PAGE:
Twenty-fifth Day

TWENTY-FIFTH DAY.

ABIDE IN CHRIST,

Cfiat gout giog mag fie full.

These things have I spoken unto you, that my joy might abide in you, and that your joy might be full.—John Xv. Ii.

RESIDING fully in Christ is a life of exquisite and overflowing happiness. As Christ gets more complete possession of the soul, it enters into the joy of its Lord. His own joy, the joy of heaven, becomes its own, and that in full measure, and as an everabiding portion. Just as joy on earth is everywhere connected with the vine and its fruit, so joy is an essential characteristic of the life of the believer who fully abides in Christ, the heavenly Vine.

We all know the value of joy. It alone is the proof that what we have really satisfies the heart. As long as duty, or self-interest, or other motives influence me, men cannot know what the object of my pursuit or possession is really worth to me. But when it gives me joy, and they see me delight in it, they know that to me at least it is a treasure. Hence there is nothing so attractive as joy, no preaching so persuasive as the sight of hearts made glad. Just this makes gladness such a mighty element in the Christian character: there is no proof of the reality of God's love and the blessing He bestows, which men so soon feel the force of, as when the joy of God overcomes all the trials of life. And for the Christian's own welfare, joy is no less indispensable: the joy of the Lord is his strength; confidence, and courage, and patience find their inspiration in joy. With a heart full of joy no work can weary, and no burden can depress; God Himself is strength and song.

Let us hear what the Saviour says of the joy of abiding in Him. He promises us His own joy: "My joy." As the whole parable refers to the life His disciples should have in Him when ascended to heaven, the joy is that of His resurrection life. This is clear from those other words of His (John xvi. 22): "I will see you again, and your heart shall rejoice, and your joy shall no man take from you." It was only with the resurrection and its glory that the power of the never-changing life began, and only in it that the never-ceasing joy could have its rise. With it was fulfilled the word: "Therefore thy God hath anointed thee with the oil of gladness above thy fellows." The day of His crowning was the day of the gladness of His heart. That joy of His was the joy of a work fully and forever completed, the joy of the Father's bosom regained, and the joy of souls redeemed. These are the elements of His joy ; of them the abiding in Him makes us partakers. The believer shares so fully His victory and His perfect redemption, that his faith can without ceasing sing the conqueror's song: "Thanks be to God, who always causeth me to triumph." As the fruit of this, there is the joy of the undisturbed dwelling in the light of the Father's love,—not a cloud to intervene if the abiding be unbroken. And then, with this joy in the love of the Father, as a love received, the joy of the love of souls, as love going out and rejoicing over the lost. Abiding in Christ, penetrating into the very depths of His life and heart, seeking for the most perfect oneness, these the three streams of His joy flow into our hearts. Whether we look backward and see the work He has done, or upward and see the reward He has in the Father's love that passeth knowledge, or forward in the continual accessions of joy as sinners are brought home, His joy is ours. With our feet on Calvary, our eyes on the Father's countenance, and our hands helping sinners home, we have His joy as our own.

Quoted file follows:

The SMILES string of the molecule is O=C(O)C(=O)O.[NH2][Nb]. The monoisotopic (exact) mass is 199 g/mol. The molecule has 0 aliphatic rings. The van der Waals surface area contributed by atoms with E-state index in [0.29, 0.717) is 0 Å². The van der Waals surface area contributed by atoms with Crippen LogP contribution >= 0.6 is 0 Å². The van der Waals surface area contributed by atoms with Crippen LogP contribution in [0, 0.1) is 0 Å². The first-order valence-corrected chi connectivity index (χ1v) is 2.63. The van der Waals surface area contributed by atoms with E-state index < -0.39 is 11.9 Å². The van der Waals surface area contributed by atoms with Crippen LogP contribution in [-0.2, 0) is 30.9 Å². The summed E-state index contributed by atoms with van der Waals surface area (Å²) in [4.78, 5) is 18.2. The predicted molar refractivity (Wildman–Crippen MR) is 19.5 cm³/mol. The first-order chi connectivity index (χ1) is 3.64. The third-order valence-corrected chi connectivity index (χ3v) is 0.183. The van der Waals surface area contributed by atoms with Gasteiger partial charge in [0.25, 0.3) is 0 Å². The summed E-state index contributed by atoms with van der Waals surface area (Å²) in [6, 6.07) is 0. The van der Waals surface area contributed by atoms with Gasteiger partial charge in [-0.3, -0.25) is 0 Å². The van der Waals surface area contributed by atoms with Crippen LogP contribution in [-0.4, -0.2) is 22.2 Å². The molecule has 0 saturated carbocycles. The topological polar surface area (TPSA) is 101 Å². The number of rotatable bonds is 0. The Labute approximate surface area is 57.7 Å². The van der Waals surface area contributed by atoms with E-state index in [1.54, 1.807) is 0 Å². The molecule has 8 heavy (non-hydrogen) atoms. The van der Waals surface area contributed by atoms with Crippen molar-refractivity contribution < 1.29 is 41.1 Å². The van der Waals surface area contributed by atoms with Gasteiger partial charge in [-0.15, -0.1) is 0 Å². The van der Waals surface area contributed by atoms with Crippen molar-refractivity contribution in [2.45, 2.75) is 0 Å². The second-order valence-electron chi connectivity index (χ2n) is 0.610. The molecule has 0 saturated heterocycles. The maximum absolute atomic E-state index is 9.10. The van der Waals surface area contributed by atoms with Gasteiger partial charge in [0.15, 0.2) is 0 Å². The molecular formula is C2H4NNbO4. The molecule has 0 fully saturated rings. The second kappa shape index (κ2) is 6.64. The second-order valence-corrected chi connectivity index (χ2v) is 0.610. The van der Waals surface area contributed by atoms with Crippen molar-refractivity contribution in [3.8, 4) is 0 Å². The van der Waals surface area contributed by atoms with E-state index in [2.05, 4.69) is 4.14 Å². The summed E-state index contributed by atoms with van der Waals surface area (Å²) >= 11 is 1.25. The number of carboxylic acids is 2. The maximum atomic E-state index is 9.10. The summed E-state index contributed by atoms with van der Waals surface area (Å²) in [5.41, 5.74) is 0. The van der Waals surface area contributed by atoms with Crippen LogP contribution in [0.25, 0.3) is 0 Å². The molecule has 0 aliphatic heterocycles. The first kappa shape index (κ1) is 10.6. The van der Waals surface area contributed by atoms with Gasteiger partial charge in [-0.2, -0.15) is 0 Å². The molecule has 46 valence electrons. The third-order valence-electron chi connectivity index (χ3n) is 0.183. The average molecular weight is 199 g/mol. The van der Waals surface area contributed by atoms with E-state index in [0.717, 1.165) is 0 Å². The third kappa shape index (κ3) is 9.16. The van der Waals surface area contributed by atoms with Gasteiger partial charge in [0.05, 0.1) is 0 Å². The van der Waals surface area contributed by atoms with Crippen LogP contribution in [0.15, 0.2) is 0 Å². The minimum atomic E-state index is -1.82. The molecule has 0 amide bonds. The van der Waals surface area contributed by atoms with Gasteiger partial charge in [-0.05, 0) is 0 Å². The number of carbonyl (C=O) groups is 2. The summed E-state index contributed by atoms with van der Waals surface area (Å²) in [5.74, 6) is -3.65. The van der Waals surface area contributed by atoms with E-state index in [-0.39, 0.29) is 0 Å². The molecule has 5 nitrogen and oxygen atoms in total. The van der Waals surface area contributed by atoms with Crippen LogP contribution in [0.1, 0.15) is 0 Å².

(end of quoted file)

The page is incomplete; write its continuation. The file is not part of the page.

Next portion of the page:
And then He speaks of this joy as abiding,—a joy that is never to cease or to be interrupted for a moment: "That my joy might abide in you." "Your joy no man taketh from you." This is what many Christians cannot understand. Their view of the Christian life is that it is a succession of changes, now joy and now sorrow. And they appeal to the experiences of a man like the Apostle Paul, as a proof of how much there may be of weeping, and sorrow, and suffering. They have not noticed just how Paul gives the strongest evidence as to this unceasing joy. He understood the paradox of the Christian life as the combination at one and the same moment of all the bitterness of earth and all the joy of heaven. "As sorrowful, yet always rejoicing:" these precious golden words teach us how the joy of Christ can overrule the sorrow of the world, can make us sing while we weep, and can maintain in the heart, even when cast down by disappointment or difficulties, a deep consciousness of a joy that is unspeakable and full of glory. There is but one condition: "I will see you again, and your heart shall rejoice, and your joy shall no man take from you." The presence of Jesus, distinctly manifested, cannot but give joy. Abiding in Him consciously, how can the soul but rejoice and be glad? Even when weeping for the sins and the souls of others, there is the fountain of gladness springing up in the faith of His power and love to save.